The work they did doesn't require the chain to be removed (as others have mentioned). It could be a defect but once again, the prices of chain are way to cheap to worry about it. Given the volume of chain SRAM puts out, one in a million chance. The rest of the chain is fine however so remove the broken link and keep on riding.
When adding links, chain pins can be tricky to get right. It requires a close eye and very small adjustments to make sure the pin is in correctly. Take note that when using chain tools, it will squish the link parts tightly together so that they do not move. You have to then apply force in the opposite direction to make them move freely. I learned all this from a Bicycle Tutor video (now pay-walled last time I checked), but I'm sure Youtube has more.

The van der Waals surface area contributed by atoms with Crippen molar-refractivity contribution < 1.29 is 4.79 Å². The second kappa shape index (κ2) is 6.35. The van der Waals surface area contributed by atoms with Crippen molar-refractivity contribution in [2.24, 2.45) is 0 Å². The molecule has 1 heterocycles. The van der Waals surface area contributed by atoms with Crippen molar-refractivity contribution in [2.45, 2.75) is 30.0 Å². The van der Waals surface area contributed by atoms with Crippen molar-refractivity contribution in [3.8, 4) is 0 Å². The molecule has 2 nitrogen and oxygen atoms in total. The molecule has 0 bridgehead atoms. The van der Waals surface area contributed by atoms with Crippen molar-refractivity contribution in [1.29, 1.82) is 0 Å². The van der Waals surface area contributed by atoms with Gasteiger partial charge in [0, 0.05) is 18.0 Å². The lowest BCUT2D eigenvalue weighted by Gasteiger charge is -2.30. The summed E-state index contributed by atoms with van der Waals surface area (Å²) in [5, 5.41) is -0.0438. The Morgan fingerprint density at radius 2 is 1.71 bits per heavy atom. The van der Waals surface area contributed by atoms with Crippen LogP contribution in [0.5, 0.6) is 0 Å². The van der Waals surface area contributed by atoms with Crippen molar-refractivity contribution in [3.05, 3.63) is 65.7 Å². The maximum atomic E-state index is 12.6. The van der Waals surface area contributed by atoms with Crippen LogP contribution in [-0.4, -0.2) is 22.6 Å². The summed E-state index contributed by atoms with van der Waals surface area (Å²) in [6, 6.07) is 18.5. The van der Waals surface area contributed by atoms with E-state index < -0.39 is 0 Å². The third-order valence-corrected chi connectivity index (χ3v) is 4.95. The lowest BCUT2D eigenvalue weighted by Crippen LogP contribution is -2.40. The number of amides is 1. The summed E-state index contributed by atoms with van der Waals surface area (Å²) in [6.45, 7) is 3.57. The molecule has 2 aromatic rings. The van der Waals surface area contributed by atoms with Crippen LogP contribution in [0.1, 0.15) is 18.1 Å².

The first time I had to replace a chain, I made it too short at first, but then added some to it. It worked great for a week until it popped just as I was leaving for work (well a mile down the road). It failed at the spot that I had to add the links at. I pushed the pin in too far and didn't give the plate enough pin to bite into.
I have done a few more chains since then and found that I have to go slow and make fine adjustments (1/8 of a turn). Compare with the links around it to make sure it looks right, that the gaps are spaced right, and then only apply just as much force needed to make it move freely.